Defense rests case in trial of nightclub shooter's widow

Image 1 of 3

Lawyers for the woman accused of helping her husband plan his June 2016 mass shooting at the Pulse Nightclub have rested their case in her federal trial.

Noor Salman's defense rested after calling one expert Tuesday. Closing arguments are expected Wednesday.

Prosecutors told the jury that Salman knew her husband, Omar Mateen, was buying rounds of ammunition, helped him spend thousands of dollars before the attack on Pulse and knew about his plan when he left home before the shooting where he killed 49 people in 2016. They also say she lied in an attempt to mislead FBI agents and had knowledge of her husband's sick fascination with violent jihadist videos and terrorism.

Defense attorneys describe the 31-year-old mother as a simple woman with a low IQ who was abused by her husband.

Over the weekend, prosecutors revealed to the defense that gunman's father had been an FBI informant for 11 years before the attack. The defense tried to use this as grounds for a dismissal or for the judge to declare a mistrial in the case. The judge did not take that though and the case moved forward.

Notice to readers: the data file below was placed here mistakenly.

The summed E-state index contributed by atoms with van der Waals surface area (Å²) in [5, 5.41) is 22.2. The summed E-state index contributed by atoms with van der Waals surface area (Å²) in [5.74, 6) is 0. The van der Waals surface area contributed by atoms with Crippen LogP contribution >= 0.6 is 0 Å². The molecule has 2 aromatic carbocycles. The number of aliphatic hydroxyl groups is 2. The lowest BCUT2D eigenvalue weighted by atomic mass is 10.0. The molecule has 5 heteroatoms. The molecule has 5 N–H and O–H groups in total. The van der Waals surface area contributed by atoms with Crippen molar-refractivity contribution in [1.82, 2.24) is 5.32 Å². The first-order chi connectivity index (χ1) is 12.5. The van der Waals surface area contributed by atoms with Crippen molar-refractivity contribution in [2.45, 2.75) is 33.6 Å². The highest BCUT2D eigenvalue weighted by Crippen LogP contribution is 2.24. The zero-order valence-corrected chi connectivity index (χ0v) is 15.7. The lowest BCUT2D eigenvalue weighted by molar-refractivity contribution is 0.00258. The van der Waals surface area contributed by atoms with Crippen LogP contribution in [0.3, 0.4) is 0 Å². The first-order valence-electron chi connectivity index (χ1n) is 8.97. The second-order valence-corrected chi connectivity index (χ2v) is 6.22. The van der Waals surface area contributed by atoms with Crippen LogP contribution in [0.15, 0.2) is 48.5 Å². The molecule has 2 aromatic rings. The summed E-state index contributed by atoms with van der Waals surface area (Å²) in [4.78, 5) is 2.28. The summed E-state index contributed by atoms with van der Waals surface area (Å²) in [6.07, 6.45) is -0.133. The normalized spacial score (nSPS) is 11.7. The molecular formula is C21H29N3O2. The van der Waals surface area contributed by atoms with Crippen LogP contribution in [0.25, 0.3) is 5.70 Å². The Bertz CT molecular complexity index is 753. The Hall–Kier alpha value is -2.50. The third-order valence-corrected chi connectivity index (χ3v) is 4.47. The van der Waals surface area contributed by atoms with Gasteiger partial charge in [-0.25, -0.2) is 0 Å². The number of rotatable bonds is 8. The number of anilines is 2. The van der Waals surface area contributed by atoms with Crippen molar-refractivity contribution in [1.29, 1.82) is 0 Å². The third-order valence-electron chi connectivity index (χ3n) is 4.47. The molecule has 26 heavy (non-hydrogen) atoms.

The Salman Family spokeswoman says that, "Noor Salman is someone who could have never masterminded the incredible thing that led to the deaths of 49 people."

Salman's two best friends even testified, saying that Salman was sweet, naive, and peaceful. Two women who claimed to have had affairs with Omar Mateen also testified, saying that Mateen never discussed politics or radical views.

Defense computer experts also testified, saying that there were no searches from Mateen or Salman about the Pulse Nightclub until just a few hours before the attack, when Mateen was already in Orlando. 

Salman's relatives believe that she is being scapegoated. Her uncle said that he is "really upset. They are using my niece, throwing her under the bus, to cover something else. I know my niece. From day one, I have been telling everyone that she is innocent."

The defense could rest their case today. If that happens, closing arguments could start as soon as Wednesday. 

Noor Salman is charged with aiding and abetting her husband, Omar Mateen. She's pleaded not guilty. If convicted, Salman faces life in prison